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Journalist remembers Vatican II

Justin Tardiff | Thursday, March 31, 2005

Speaking to a room filled to capacity, author and contributing editor at Newsweek magazine Kenneth Woodward lectured on media coverage of Pope John XXIII and the Second Vatican Council Wednesday at Saint Mary’s.

The selection of Pope John 23rd as the new pontiff in 1958 was initially perceived by the media, and then subsequently portrayed to the public, as a way to buy time for church officials, Woodward said. His age meant Pope John would head the church only for a few years, while in the meantime a successor could be anointed.

It was no wonder then, Woodward said, that when the Pope decided to convene a council to revise canon law, the magnitude of such an event was not initially recognized.

Newspapers in England, Ireland and Australia had little coverage of the three years of preparation that went into the first of four council sessions that would eventually conclude with major changes in church teachings, Woodward said.

Pope John and his council received more attention in the United States, Woodward said. The large Catholic population in the country made it more of an issue, and even Protestants were interested in what the world’s most prominent Christian leader would say. Further, a rising political star added to media coverage, Woodward said.

“In 1959 a Catholic, John F. Kennedy, was running for the Democratic nomination for president of a country that had never had a Catholic president,” Woodward said.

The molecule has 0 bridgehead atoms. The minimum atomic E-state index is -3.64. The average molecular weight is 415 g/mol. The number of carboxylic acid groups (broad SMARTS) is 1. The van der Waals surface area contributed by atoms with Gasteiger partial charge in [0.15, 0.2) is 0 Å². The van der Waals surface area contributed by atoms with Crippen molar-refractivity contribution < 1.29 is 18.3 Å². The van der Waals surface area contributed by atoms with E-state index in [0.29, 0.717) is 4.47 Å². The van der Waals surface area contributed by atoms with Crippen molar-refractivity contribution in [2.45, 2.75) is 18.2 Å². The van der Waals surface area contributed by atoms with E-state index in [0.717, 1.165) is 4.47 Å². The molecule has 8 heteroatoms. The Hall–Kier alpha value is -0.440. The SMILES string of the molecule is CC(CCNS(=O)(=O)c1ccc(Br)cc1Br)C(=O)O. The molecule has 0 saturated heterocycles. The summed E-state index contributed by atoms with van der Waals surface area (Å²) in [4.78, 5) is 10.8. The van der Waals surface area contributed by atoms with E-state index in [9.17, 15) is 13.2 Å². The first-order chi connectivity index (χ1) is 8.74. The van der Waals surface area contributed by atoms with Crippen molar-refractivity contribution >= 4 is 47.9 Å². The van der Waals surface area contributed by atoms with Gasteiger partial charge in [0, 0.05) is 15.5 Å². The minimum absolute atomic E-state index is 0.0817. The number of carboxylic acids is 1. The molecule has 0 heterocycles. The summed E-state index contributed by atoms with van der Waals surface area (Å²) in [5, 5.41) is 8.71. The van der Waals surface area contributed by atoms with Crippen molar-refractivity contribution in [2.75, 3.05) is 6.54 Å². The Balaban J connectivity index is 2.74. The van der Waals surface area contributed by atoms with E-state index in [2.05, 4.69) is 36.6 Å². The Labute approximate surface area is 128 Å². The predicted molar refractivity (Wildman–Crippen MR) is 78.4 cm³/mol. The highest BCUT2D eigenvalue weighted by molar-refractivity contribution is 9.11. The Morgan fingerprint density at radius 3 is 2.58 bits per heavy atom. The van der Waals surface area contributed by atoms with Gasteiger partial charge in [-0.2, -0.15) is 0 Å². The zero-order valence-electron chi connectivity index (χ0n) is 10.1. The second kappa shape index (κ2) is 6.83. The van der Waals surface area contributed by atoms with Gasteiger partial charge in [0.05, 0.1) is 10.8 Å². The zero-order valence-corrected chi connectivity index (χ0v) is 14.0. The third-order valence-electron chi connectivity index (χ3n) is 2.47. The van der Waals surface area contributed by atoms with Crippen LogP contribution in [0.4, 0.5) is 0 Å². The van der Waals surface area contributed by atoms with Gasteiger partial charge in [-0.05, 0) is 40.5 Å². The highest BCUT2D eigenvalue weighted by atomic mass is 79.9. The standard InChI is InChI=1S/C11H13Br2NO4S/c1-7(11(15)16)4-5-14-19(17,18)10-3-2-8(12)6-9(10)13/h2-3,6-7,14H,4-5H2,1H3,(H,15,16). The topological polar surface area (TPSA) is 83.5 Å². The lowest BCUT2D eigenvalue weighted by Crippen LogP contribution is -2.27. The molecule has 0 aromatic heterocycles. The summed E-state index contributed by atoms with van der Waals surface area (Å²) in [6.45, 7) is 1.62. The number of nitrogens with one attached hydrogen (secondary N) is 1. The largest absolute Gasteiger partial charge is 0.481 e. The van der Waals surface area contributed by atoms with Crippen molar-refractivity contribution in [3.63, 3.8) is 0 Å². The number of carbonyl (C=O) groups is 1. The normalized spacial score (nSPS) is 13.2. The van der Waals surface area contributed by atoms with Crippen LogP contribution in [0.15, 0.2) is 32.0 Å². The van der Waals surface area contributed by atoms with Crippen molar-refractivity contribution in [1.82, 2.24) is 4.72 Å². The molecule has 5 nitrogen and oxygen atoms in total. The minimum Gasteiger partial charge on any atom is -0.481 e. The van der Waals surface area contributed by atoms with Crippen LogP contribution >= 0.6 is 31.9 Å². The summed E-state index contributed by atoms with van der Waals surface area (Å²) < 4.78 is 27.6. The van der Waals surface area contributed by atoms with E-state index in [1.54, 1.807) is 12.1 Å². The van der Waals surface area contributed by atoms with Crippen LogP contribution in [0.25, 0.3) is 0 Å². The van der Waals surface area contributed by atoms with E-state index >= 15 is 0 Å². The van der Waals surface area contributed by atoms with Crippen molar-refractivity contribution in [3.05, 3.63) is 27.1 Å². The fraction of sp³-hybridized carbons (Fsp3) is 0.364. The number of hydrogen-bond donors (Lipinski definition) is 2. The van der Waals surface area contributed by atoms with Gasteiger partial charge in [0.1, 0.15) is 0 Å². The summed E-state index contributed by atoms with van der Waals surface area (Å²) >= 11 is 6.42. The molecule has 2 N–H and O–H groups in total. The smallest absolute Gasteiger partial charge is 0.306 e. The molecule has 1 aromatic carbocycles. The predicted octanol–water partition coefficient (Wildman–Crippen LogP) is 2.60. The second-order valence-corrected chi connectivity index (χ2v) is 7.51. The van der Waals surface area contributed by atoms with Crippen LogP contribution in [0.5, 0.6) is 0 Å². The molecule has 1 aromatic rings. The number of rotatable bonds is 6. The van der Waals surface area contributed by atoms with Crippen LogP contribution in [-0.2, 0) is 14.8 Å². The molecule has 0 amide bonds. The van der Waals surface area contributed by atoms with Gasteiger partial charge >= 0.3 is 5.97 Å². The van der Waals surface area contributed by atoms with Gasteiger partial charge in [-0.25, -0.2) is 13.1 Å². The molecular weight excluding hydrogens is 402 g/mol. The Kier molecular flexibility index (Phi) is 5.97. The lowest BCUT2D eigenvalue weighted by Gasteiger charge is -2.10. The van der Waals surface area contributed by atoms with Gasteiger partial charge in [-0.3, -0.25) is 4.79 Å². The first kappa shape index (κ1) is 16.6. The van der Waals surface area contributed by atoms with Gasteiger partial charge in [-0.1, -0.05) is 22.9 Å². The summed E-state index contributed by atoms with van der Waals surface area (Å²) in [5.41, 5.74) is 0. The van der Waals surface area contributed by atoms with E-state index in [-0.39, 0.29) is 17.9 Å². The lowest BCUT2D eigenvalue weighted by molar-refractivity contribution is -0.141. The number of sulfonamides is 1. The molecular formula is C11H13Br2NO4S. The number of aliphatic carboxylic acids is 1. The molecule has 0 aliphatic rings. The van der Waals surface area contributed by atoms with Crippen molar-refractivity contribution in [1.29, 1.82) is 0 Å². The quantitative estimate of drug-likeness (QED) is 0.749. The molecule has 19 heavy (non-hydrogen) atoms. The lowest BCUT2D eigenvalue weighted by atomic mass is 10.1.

There was a sincere concern, Woodward said, that if elected, Kennedy would take orders from Rome.

As the enormity of the Council dawned on the world and the media, Vatican City was flooded with reporters from all over the world, Woodward said. As many as 3,600 journalists passed in and out of the city during the various council sessions, mixing with theologians and scholars.

“For the journalists and for the bishops there it was simply the best of times,” Woodward said. “Rome is one of those cities in the world where in every conversation you are expected to talk about religion, sex, art and politics.”

The meetings were held behind closed doors, and according to Woodward, journalists were constantly vying for breaks and inside information. Because there had not been such an event in the Church in a century, journalists often turned to Church “experts” to help interpret and convey what was emerging from the sessions.

“A journalist is only as good as his sources, especially at the Vatican,” Woodward said. “The journalists had one eye on the Pope and the other on the developing factions within the council.”

Pope John himself became sort of a celebrity figure for some media outlets like Time magazine, Woodward said. He was regularly described as a “shepherd” and guardian of Christians worldwide. His plea for dialogue during the Cuban missile crisis was widely published, winning him the image of a peace seeker.

The coverage and praise of Pope John upon his death in 1963 was profuse, Woodward said. The New York Times ran 36 columns and the New York Daily News ran 13 full pages on his life and death. Woodward cited obituary after obituary in which Pope John was called one of the most popular popes in modern times.

According to Woodward, the public should expect a similar media outpouring for the death of Pope John Paul II, which he said could happen within months.

“I know what they are going to say about John Paul II because I have already read his obituary,” said Woodward.

When asked what the obituary will read, Woodward was prompt with his answer.

“How ever you deal with this Pope … he is an evangelist,” Woodward said. “I think that explains him more than anything else.”